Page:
Microplastics found in fresh Antarctic snow | Polarjournal
A New Zealand research team has detected microplastic particles in all snow samples from the Ross Ice Shelf. Photo: Michael Wenger

After all the previous reports of microplastics in the most remote regions of the world, including various habitats in Antarctica, the latest news is unfortunately not very surprising: a young scientist and her team from the University of Canterbury, Christchurch, New Zealand discovered microplastics in freshly fallen snow in East Antarctica. Their study was published yesterday in the journal The Cryosphere.

Microplastics and even nanoplastics have already been detected in water, on the seabed, in sea ice and in bottom-dwelling animals in Antarctica in previous studies. So it was only a matter of time before microplastics were also discovered in fresh snow.

For the current research, Alex Aves, a doctoral student at the University of Canterbury, Christchurch, and lead author of the study, collected snow samples from the Ross Ice Shelf in late 2019, when none of the previously mentioned evidence of microplastics had been published and few studies had looked at microplastics in the atmosphere.

“When Alex travelled to Antarctica in 2019, we were optimistic that she wouldn’t find any microplastics in such a pristine and remote location,” said Dr. Laura Revell, associate professor of environmental physics. In addition to the more remote locations, “we asked her to collect snow off the Scott Base and McMurdo Station roadways, so she’d have at least some microplastics to study.”

The research team found microplastics at all 19 sampling sites, including remote locations on the Ross Ice Shelf. Concentrations were highest in close proximity to the Scott Base and McMurdo Station research stations (blue triangles) on Ross Island. Graphic: Aves et al. 2022

However, lab analyses quickly showed that every single sample from the remote sites on the Ross Ice Shelf also contained microplastics. Alex Aves was shocked by their findings, “It’s incredibly sad but finding microplastics in fresh Antarctic snow highlights the extent of plastic pollution into even the most remote regions of the world. We collected snow samples from 19 sites across the Ross Island region of Antarctica and found microplastics in all of these.”

“Looking back now, I’m not at all surprised,” Dr. Revell says. “From the studies published in the last few years we’ve learned that everywhere we look for airborne microplastics, we find them.”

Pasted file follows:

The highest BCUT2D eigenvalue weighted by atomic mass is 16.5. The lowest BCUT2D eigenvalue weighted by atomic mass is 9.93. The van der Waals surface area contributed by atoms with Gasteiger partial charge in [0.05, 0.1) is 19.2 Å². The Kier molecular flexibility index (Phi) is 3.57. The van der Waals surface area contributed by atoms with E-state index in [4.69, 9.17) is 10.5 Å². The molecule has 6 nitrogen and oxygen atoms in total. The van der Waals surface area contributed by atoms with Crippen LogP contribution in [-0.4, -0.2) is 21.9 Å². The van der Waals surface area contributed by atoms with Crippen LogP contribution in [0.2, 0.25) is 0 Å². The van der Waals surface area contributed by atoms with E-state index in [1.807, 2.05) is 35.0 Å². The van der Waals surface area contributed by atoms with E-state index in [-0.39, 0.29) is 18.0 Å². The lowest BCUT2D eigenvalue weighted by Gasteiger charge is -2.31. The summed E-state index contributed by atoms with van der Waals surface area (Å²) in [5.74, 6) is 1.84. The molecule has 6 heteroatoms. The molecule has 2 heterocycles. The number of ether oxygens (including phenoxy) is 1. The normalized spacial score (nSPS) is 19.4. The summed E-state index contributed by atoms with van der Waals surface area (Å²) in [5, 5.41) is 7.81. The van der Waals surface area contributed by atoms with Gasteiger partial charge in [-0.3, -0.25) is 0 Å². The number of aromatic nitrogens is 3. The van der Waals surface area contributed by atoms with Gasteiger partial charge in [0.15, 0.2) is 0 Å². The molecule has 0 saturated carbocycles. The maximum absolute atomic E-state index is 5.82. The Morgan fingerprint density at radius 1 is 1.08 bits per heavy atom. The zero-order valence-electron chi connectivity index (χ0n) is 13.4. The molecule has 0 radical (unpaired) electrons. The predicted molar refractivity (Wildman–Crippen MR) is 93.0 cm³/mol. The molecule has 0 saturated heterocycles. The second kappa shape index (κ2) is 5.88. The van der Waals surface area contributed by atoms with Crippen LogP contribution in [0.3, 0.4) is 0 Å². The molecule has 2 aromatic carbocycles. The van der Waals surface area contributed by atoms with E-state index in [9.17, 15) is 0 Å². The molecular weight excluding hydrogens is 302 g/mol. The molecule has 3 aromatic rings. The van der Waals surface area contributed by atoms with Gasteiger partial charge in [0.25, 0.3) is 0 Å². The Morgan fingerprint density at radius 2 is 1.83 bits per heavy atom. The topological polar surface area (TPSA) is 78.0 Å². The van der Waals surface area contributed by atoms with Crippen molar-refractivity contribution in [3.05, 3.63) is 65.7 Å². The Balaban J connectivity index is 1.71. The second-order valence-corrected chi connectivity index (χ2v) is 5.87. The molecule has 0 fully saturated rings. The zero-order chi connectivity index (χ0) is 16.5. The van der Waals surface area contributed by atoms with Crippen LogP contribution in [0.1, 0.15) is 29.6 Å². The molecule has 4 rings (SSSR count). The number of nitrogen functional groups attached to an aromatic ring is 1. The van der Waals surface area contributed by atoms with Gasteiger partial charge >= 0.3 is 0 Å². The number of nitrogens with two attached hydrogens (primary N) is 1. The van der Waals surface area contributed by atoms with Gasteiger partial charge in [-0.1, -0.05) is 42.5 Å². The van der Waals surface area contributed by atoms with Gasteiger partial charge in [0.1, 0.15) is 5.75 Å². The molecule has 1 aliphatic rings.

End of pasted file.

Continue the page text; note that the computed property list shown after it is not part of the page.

The research team found an average of 29 microplastic particles per liter of melted snow – a higher concentration than reported in previous studies from Ross Sea water and Antarctic sea ice. Concentrations were highest in close proximity to the Ross Island research stations, Scott Base and McMurdo Station, with nearly three times as many particles per liter of snow.
In addition, the team determined plastic type, color, shape and size of the particles. They identified 13 different types of plastic, with PET being the most common. They also found copolymers, polymethyl methacrylates, PVC, polyamide, polyethylene and other types of plastics. Most of the particles found were fibers.

Local sources of microfiber include flags used near research stations to mark paths, depots, or dangerous obstacles. Due to the extreme environmental conditions such as sunlight and storms, the material polyamide disintegrates very quickly: left – new condition, right – after they were retrieved. Photo: Evan Townsend(https://www.truesouthflag.com/flags-of-antarctica)

The authors see possible sources as, on the one hand, air currents that transported the particles thousands of kilometers to Antarctica, and on the other hand, the presence of humans in Antarctica, who left a “microplastic footprint.”

Natasha Gardiner, Environmental Advisor to Antarctica New Zealand, the Government of New Zealand’s Antarctic Institute, considers the new findings to be very valuable and says: “Alex and her colleagues’ research enables Antarctic Treaty Parties to make evidence-based decisions regarding the urgent need to reduce plastic pollution in the future. It improves our understanding of the extent of plastic pollution near to Scott Base and where it’s coming from. We can use this information to reduce plastic pollution at its source and inform our broader environmental management practices.”

“Importantly, this research project also informs policy at the international level, and we have submitted a paper on the findings to the forthcoming Antarctic Treaty Consultative Meeting,” Gardiner adds.

Julia Hager, PolarJournal

Link to the study: Alex R. Aves, Laura E. Revell, Sally Gaw et al. The Cryosphere, 16, 2127-2145, https://doi.org/10.5194/tc-16-2127-2022, 2022

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